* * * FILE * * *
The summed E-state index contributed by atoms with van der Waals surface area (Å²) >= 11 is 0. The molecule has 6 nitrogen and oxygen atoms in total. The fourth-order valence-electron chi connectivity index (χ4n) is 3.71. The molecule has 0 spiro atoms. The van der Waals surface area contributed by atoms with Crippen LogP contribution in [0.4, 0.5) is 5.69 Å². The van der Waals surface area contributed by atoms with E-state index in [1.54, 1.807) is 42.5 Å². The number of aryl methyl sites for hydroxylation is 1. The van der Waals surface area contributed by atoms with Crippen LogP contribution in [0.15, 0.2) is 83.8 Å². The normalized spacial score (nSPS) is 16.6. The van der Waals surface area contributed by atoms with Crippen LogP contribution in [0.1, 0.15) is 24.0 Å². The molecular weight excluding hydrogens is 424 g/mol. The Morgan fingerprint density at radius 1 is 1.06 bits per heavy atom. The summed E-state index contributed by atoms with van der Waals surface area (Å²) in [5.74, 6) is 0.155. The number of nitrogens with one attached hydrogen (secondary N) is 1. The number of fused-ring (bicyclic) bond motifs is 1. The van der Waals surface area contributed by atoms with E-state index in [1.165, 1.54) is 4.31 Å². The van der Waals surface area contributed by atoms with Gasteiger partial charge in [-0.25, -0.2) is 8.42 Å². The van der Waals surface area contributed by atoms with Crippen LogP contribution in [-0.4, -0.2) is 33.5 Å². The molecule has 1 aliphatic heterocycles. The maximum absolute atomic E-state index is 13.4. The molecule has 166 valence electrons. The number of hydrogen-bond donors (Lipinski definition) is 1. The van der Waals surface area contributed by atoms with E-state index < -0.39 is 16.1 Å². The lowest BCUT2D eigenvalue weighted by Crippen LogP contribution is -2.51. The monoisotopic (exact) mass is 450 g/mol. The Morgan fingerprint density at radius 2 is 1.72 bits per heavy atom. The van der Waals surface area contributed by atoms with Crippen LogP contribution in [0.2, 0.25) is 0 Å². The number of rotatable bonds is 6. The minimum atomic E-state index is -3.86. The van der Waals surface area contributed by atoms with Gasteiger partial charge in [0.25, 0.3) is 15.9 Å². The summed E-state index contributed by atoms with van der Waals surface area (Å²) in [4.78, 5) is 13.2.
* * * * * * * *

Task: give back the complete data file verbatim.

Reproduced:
The summed E-state index contributed by atoms with van der Waals surface area (Å²) >= 11 is 0. The molecule has 6 nitrogen and oxygen atoms in total. The fourth-order valence-electron chi connectivity index (χ4n) is 3.71. The molecule has 0 spiro atoms. The van der Waals surface area contributed by atoms with Crippen LogP contribution in [0.4, 0.5) is 5.69 Å². The van der Waals surface area contributed by atoms with E-state index in [1.54, 1.807) is 42.5 Å². The number of aryl methyl sites for hydroxylation is 1. The van der Waals surface area contributed by atoms with Crippen LogP contribution in [0.15, 0.2) is 83.8 Å². The normalized spacial score (nSPS) is 16.6. The van der Waals surface area contributed by atoms with Crippen LogP contribution in [0.1, 0.15) is 24.0 Å². The molecular weight excluding hydrogens is 424 g/mol. The Morgan fingerprint density at radius 1 is 1.06 bits per heavy atom. The summed E-state index contributed by atoms with van der Waals surface area (Å²) in [5.74, 6) is 0.155. The number of nitrogens with one attached hydrogen (secondary N) is 1. The number of fused-ring (bicyclic) bond motifs is 1. The van der Waals surface area contributed by atoms with E-state index in [1.165, 1.54) is 4.31 Å². The van der Waals surface area contributed by atoms with Gasteiger partial charge in [-0.25, -0.2) is 8.42 Å². The van der Waals surface area contributed by atoms with Crippen LogP contribution in [-0.4, -0.2) is 33.5 Å². The molecule has 1 aliphatic heterocycles. The maximum absolute atomic E-state index is 13.4. The molecule has 166 valence electrons. The number of hydrogen-bond donors (Lipinski definition) is 1. The van der Waals surface area contributed by atoms with E-state index < -0.39 is 16.1 Å². The lowest BCUT2D eigenvalue weighted by Crippen LogP contribution is -2.51. The monoisotopic (exact) mass is 450 g/mol. The Morgan fingerprint density at radius 2 is 1.72 bits per heavy atom. The van der Waals surface area contributed by atoms with Crippen LogP contribution in [0.2, 0.25) is 0 Å². The number of rotatable bonds is 6. The minimum atomic E-state index is -3.86. The van der Waals surface area contributed by atoms with Gasteiger partial charge in [0.25, 0.3) is 15.9 Å². The summed E-state index contributed by atoms with van der Waals surface area (Å²) in [4.78, 5) is 13.2.